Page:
Thus, until the summer of 1997, the vast majority of states in South, Southeast and East Asia showed stable economic growth. Food production per capita also increased, contrary to what has happened in a number of states in Africa. The financial crisis that then appeared, beginning in Thailand, has had a major impact in several countries, first in Southeast Asia (mainly in Indonesia) and six months later also in South Korea and Japan. In 1998, several countries experienced a stagnation or decline in the economy, more and more corporate and bankruptcies, increasingly weaker currencies and rising unemployment.

Asia’s population increases by about 55 million. per year, and the need for food grows in proportion to the increase in population. However, an even faster increase in agricultural production is required, as the nutrient intake in some states is very low. Agriculture is still the main industry in many states in Asia and employs more than half the population of most states in South and Southeast Asia as well as in China. In contrast, agriculture accounts for a smaller proportion of employment in Japan and in the new industrial states, as well as in southwestern Asia, where only limited areas are suitable for cultivation. In all countries, agriculture’s share of employment has decreased in recent years.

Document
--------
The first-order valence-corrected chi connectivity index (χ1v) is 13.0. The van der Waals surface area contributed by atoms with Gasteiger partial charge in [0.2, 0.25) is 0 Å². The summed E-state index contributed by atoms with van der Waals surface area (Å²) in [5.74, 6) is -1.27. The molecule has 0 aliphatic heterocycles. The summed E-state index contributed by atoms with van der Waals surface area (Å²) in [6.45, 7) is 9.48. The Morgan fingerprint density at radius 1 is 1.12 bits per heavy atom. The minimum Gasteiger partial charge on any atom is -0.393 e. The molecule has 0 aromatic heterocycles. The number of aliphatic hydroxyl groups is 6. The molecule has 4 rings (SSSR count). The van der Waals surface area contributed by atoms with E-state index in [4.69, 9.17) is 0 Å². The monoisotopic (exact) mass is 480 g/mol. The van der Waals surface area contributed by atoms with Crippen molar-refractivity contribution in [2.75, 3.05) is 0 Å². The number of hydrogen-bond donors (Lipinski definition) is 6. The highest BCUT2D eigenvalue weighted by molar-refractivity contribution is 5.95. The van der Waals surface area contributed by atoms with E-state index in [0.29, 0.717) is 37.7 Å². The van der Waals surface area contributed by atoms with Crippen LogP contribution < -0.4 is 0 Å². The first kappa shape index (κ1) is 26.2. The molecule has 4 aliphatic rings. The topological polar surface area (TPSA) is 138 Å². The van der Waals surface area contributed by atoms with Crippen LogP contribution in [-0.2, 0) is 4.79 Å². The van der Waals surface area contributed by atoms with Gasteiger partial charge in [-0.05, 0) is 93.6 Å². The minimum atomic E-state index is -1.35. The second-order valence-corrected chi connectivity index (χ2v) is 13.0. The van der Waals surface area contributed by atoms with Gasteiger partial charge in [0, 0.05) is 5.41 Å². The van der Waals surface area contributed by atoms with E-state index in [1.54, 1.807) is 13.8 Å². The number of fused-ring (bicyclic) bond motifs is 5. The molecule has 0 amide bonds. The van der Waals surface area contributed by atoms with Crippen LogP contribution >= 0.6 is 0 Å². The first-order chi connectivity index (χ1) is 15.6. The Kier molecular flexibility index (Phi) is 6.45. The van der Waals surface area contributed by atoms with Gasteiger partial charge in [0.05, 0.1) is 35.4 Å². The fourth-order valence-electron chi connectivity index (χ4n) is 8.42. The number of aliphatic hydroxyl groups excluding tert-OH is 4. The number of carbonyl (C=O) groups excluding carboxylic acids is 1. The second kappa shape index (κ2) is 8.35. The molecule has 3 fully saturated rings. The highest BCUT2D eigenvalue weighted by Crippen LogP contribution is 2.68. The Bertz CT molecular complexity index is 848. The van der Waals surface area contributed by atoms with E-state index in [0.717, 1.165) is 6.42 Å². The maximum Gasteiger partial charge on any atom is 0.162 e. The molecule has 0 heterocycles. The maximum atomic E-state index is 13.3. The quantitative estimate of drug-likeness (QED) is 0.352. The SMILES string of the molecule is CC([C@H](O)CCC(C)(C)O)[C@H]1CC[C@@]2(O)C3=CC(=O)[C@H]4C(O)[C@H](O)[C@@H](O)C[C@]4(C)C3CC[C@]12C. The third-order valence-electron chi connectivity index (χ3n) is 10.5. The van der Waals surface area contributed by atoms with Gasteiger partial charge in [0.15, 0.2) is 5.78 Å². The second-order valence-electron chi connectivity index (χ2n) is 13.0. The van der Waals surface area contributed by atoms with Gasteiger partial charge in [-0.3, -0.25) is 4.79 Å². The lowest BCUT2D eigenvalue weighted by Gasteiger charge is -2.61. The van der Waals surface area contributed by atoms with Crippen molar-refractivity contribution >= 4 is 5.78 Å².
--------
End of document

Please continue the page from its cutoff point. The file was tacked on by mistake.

Slightly more than 16% of Asia’s area (Russian Federation not included) is used as a field, while pasture occupies about 30%. During the 1950s, extensive new cultivation began in Soviet Central Asia, mainly in Kazakhstan, which yielded significantly larger wheat areas. New land has also been obtained elsewhere, mainly through dredging and irrigation, but overall, the area of land in Asia – apart from the former Soviet part – has increased by only a few percent. Now 70% of the world’s artificial irrigation area is located in Asia. Artificial irrigation has made it possible to harvest two crops a year in many areas from the Middle East to Japan and has also increased the area yield. In a number of countries, since the mid-1960s, new, high-yielding varieties of rice and wheat have begun to grow. As a result, grain production has increased significantly in e.g. India, Pakistan, Taiwan and China. However, the new varieties require much more water and nutrients, and it is therefore mainly the more well-off farmers who have been able to transition to the new crops. For rural poor, conditions have deteriorated in many places in South and Southeast Asia, as prices have often changed to their disadvantage. This has contributed to a migration of people into the cities and to a growing urban slum.